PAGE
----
Radha K Valiathan, procurement manager at Jumeirah at Etihad Towers, comments: “Education on eating habit is something really needed in this world, but as education is not effecting the way its required, the best way to control or change the bad eating habit is by imposing taxes on the unhealthy food, which will lead to a reduction of unhealthy food purchases. And for sure HORECA will welcome this initiative. But if the guest still needs unhealthy food we will buy it on a higher price and sell it on a higher price too.”
Similarly, Kivanc Eralp, procurement manager La Serre, says: “I can say on behalf of La Serre that it is a great initiative. But the definition of unhealthy food is quite expansive; does it mean they will tax unhealthy ingredients or the product itself?
“If it’s the ingredients, which makes more sense, then it will have a positive effect on our supply chain since we are already sourcing mostly organic produce.
“With local organic produce, as the demand increases local farms will have more consistent product since they will be able to invest in land to meet the demand. Furthermore, with imported produce the increased demand will give consolidators more logistical options (currently the low demand pushes most consolidators to weekly or bi weekly shipments). Also, since the organic produce is more susceptible to weather conditions and do not store well over long periods of time, there will be less wastage.
“On another note it would be great if this initiative were extended towards product that is sourced from sustainable methods, such as sustainably farmed fish versus wild caught fish.”
Ghida says: “While it is unclear how such taxes could be brought in and enforced, they could help ensure that poor diet plays less of a role in future in a range of illnesses such as heart disease, type two diabetes and tooth decay, as well as obesity.
“Evidence suggests that bigger health gains result from increasing the price of a broad range of foods rather than a narrow one, and sugary drinks offer the best proof that such a move can be effective,” she adds.
Research in America found that a 35% tax on drinks sweetened with sugar sold in a canteen, which added about $0.43 to the price, led to a 26% drop in sales. “Studies have estimated that a 20% levy on such drinks in the US would cut obesity by 3.5% and that adding 17.5% to the cost of unhealthy food products in the UK could lead to 2,700 fewer deaths from heart disease,” says Ghida.
But the food industry attacked that research. “When the whole of the food industry is focused on continuing to give hard-pressed families great tasting food at an affordable price, discussion of adding 20% to food prices seems fanciful if not irresponsible,” said Terry Jones, director of communications for the Food and Drink Federation, which represents food producers and retailers. Firms were working with the Department of Health through its Public Health Responsibility Deal “to make meaningful improvements in public health through pledges in areas such as salt and calorie reduction.”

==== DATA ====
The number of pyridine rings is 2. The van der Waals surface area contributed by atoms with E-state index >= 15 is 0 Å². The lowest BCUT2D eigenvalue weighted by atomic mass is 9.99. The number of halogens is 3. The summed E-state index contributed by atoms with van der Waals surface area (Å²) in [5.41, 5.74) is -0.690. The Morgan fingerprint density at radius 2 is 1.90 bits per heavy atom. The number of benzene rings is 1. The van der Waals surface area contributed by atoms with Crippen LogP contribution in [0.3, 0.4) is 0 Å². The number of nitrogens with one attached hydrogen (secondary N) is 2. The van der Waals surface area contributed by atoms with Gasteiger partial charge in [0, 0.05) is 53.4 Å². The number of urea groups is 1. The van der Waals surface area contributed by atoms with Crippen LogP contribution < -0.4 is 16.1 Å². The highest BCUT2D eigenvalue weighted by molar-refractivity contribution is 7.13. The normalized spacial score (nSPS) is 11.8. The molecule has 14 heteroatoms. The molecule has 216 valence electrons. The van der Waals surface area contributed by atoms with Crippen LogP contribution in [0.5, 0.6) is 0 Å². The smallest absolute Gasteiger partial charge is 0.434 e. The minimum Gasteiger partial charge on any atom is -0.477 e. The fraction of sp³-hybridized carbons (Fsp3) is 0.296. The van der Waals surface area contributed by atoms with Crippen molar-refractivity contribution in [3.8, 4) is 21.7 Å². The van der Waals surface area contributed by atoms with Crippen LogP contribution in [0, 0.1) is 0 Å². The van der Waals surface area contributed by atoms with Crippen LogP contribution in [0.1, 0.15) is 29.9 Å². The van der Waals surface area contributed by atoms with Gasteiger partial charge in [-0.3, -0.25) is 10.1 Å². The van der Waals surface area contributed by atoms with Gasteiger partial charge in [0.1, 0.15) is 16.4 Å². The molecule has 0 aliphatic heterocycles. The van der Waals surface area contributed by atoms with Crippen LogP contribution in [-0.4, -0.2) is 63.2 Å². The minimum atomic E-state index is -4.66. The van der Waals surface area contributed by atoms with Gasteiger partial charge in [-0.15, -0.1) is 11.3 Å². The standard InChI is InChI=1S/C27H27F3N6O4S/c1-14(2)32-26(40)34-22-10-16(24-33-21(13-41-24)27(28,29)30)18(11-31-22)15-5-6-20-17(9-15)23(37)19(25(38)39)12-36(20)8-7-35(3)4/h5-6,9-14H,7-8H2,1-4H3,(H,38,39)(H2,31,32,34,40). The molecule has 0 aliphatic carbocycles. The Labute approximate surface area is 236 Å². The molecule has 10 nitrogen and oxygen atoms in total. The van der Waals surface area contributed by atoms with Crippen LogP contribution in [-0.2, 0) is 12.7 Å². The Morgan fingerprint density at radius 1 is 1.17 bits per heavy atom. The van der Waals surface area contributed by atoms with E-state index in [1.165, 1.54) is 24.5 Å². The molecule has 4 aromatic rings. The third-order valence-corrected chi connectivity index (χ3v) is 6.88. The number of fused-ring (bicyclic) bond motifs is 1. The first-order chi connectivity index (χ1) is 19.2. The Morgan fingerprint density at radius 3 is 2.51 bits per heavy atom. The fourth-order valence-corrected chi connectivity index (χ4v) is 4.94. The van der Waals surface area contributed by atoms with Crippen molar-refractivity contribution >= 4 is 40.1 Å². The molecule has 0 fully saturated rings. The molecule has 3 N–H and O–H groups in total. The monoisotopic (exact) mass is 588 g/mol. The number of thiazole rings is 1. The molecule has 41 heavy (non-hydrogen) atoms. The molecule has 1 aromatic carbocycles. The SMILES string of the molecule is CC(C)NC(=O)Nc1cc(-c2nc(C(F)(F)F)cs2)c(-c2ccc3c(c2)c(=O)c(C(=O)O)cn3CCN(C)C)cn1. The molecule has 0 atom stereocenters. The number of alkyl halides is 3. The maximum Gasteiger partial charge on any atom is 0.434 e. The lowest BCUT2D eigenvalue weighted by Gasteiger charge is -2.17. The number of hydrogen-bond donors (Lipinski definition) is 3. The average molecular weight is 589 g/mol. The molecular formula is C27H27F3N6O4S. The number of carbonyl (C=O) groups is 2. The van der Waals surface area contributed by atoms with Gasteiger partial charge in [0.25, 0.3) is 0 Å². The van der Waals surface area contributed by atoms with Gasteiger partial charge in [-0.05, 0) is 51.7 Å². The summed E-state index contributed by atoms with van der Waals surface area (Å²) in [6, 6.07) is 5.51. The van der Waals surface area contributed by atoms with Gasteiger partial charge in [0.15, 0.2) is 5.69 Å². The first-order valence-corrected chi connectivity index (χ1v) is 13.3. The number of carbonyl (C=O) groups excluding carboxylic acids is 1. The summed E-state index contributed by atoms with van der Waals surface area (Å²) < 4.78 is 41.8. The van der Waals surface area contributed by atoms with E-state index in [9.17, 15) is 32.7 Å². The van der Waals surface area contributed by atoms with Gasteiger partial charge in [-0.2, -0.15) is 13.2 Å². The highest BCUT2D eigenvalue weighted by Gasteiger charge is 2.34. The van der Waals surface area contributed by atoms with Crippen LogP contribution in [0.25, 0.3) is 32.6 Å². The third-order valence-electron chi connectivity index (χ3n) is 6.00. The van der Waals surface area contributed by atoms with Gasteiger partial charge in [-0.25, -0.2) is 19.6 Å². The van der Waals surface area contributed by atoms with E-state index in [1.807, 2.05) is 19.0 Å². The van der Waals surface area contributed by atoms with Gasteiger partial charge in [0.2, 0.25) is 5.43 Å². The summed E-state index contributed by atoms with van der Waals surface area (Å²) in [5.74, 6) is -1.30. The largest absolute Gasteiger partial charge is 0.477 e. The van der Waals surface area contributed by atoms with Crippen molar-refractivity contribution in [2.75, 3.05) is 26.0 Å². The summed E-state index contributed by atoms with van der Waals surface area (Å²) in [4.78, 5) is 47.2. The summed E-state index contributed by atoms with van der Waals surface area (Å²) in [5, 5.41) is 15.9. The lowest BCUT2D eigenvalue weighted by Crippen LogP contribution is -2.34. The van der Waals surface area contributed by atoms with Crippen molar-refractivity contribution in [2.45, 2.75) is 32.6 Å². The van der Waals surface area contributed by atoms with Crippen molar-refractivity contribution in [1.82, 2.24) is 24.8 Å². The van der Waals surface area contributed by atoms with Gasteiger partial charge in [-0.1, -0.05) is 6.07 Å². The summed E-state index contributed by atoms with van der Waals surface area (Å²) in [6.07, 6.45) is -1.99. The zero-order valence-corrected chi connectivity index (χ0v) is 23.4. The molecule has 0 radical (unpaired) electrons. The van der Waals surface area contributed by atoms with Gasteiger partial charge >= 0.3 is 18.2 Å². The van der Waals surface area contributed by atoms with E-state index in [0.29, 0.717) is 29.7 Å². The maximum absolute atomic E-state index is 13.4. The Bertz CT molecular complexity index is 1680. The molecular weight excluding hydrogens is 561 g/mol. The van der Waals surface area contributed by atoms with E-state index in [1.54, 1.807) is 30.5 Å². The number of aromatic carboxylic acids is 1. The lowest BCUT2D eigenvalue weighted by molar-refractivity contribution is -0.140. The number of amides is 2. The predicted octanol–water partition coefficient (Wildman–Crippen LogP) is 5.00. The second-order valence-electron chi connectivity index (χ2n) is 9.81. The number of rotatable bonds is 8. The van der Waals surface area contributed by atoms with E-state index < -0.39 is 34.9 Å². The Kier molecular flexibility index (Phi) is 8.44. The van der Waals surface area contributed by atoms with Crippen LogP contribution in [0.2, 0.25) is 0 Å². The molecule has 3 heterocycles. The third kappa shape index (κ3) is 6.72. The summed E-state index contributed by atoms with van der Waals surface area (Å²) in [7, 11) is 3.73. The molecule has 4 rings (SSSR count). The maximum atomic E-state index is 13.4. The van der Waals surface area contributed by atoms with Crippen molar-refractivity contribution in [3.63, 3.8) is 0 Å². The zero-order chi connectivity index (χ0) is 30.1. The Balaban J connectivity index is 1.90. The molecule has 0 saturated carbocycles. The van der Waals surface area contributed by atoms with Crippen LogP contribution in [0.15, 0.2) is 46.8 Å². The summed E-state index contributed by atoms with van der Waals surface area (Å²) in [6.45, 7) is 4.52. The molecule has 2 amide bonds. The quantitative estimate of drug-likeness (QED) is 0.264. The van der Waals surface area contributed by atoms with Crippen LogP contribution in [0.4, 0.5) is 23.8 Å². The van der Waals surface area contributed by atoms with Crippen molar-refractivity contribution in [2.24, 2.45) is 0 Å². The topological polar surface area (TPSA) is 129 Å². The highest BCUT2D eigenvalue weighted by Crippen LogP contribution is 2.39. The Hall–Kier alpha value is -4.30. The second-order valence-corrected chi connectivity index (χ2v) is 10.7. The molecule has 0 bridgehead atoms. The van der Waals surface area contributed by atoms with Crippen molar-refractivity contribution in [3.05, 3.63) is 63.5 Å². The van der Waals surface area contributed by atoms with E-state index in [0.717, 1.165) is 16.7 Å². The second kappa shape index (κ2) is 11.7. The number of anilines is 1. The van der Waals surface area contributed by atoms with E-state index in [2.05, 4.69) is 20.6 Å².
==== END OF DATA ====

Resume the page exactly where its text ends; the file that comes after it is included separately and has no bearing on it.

However, many countries have introduced health food levies, such as: Denmark has brought in a “fat tax”; Hungary has a “junk food tax”; France a tax on all sweetened drinks; Peru intends to add levies to junk food; and Ireland has suggested it may also introduce such taxes.
“Some argue that the fat tax puts an unfair burden on the low income families, this is where the money gained from the tax on junk food should be used to subsidise healthier food, making the sort of fruits, vegetables and healthy produce every child needs to grow available to the children who are currently losing out,” according to Karen.
She adds: “Governments, international partners, civil society, non-governmental organisations and the private sector all have vital roles to play in contributing to obesity prevention.”
Ghida says: “The government has taken up some initiatives, such as introducing activities at beaches and public parks, including running and biking paths, volleyball nets, and water sports, all meant to encourage everyone to get active.
“Experts from UNICEF have designed the year-long School Health Education Project, which will be implemented by the Abu Dhabi Health Services Company, Seha, and the health and education ministries. It aims to teach school nurses how to convince youngsters about the benefits of eating healthy food and leading an active lifestyle.
“And the Health Authority of Abu Dhabi has developed an intervention programme named WEQAYA, which aims to reduce chronic diseases by increasing public awareness to healthy food.”
Under the scheme food producers will have to prove the nutritional value of their produce in order to display the WEQAYA logo on their health food packaging.
Also, in May the Dubai Chamber of Commerce & Industry hosted a meeting organised by its Food & Beverages Manufacturing Group to encourage industry self-regulation in marketing and advertising food and beverages considered high in fat, sugar and salt (HFSS) to children, with a pledge from the International Food & Beverage Alliance (IFBA) in the GCC to not advertise HFSS products to children under 12.
What is clear is that a comprehensive approach to nutritional values need to be addressed at both the industrial and governmental levels, and soon, before the epidemic literally explodes.